Apps are needed, that allow to tailor the learning material to the needs of the class and the curriculum — so tools are more useful than specified content.

These four points are crucial to us, because they clearly indicate a strong need and willingness to actively integrate VR applications into the current curriculum. We’re thrilled that educators share our passion about VR and do see the big potentials it has in store — for teachers and students alike.

Nevertheless, we also learned about a lot of obstacles for VR to be fully integrated into daily school life:

1 | Tight Schedule

Teachers in Germany are working on a very tight schedule, making them inflexible to invest a lot of time into different forms of teaching. They need tools and content in VR that smoothly integrates into their curriculum.

2 | High Investment

Most schools are not capable to invest in VR and have other priorities. Also the technology has very fast innovation circles that the schools can only rarely keep up with.

3 | Lack of Knowledge

A high effort has to be made to communicate with all involved with paying high attention on the different levels of knowledge about the technology. In particular communicating with worried parents, who might be fearing VR could harm their children longterm, is a responsible task.

From our point of view, we believe that there is still a long way to go and a lot of development to be done before VR can be fully integrated into school and the educational sector as a whole — we just did the first steps by informing and providing hands-on experiences. Definitely, VR-devices like the Vive Focus, who make roomscale VR more accessible, are major steps in the right direction.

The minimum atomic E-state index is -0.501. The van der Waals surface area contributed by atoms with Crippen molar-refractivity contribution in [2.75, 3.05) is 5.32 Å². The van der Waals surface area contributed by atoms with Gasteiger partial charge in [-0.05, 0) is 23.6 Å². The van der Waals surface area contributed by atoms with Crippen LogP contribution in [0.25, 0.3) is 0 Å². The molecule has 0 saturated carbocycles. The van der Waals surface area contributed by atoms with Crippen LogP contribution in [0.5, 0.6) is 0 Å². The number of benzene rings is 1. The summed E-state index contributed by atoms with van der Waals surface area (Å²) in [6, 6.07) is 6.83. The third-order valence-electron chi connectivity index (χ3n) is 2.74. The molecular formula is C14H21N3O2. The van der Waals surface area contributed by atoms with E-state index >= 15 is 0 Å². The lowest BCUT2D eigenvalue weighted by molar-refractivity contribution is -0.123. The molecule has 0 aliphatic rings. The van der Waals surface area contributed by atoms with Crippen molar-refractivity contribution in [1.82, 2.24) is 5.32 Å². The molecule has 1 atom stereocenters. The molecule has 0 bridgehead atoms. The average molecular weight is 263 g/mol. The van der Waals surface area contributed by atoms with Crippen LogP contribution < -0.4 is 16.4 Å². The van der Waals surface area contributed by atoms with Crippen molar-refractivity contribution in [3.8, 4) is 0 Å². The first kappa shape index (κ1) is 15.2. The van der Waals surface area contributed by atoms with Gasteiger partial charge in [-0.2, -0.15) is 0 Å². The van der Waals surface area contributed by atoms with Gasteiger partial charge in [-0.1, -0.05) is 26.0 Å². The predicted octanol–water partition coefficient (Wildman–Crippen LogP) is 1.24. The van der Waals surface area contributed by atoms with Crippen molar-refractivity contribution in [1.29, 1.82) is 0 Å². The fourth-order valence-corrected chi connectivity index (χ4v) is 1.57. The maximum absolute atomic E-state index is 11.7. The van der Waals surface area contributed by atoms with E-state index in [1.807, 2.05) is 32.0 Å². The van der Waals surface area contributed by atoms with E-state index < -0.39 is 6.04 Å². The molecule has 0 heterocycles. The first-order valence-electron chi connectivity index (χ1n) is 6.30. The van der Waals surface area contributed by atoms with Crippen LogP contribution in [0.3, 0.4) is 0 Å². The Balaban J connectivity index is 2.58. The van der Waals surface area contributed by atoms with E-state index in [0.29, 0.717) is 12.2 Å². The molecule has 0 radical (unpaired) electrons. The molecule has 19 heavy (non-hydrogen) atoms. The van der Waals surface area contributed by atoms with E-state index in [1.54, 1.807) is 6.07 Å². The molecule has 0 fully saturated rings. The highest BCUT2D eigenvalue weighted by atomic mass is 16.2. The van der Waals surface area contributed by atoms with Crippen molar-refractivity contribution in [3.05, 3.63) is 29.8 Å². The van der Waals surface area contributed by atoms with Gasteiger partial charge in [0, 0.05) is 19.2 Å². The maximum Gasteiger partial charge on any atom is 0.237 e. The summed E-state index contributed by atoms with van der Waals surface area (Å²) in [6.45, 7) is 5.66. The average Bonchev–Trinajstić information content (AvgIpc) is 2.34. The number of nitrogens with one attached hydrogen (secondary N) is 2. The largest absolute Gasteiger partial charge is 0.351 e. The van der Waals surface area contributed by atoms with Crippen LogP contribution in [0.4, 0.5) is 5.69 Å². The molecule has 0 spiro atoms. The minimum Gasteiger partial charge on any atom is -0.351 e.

Our thesis is that dedicated Edu-Rooms — like VR Arcades for education — in malls, libraries or other public spaces can be a good starting point for all and not just for schools:

1|Low financial risk & technical assistance

The potential users of educational VR rooms can discover new ways of teaching and learning without high financial investment and provided technical assistance.

2|Fast feedback for developer

The content developers can test and iterate more often to better target the users needs and generate precise applications for the use of professional training.

3|Training

Companies and vocational schools could use VR-Rooms to train their employees, apprentices or teaching staff and run through various example cases.

4|Enriching public spaces

The public spaces could enrich their range with Virtual Reality and thus attract a larger number of visitors.

5|Accessibility & Popularity

Learning and training applications would become more accessible and popular.

We hope our results are and will be helpful to everyone, who is thinking about venturing into the educational sector with VR technologies.

If you liked our findings or found them useful in a way or the other, we’d love to hear from you. Also do not hesitate to contact us for more detailed insights:

info@invisibleroom.com

We would like to thank everyone who’s supported our company on this field trip — we wouldn’t have done it without you!

Berlin Art Bang e.V. — Kimo von Rekowski

Wilmersdorfer Arcaden (URW) — Viola Molzen

Meine-Schule-Berlin — Christopher Rosse

Lise-Meitner-Schule — Ulrike Kramann

Cornelsen — Jana Kunze, Katja Loddo & Dr. Susanne Rupp

Die Grünen — Notker Schweikhardt

YOU Convention — Daniel Barkowksi & Aileen Karle

HTC Vive — Oliver Wöhler

Yeah!

Invisible Room

Written by

Experience Design Studio based in Berlin www.invisibleroom.com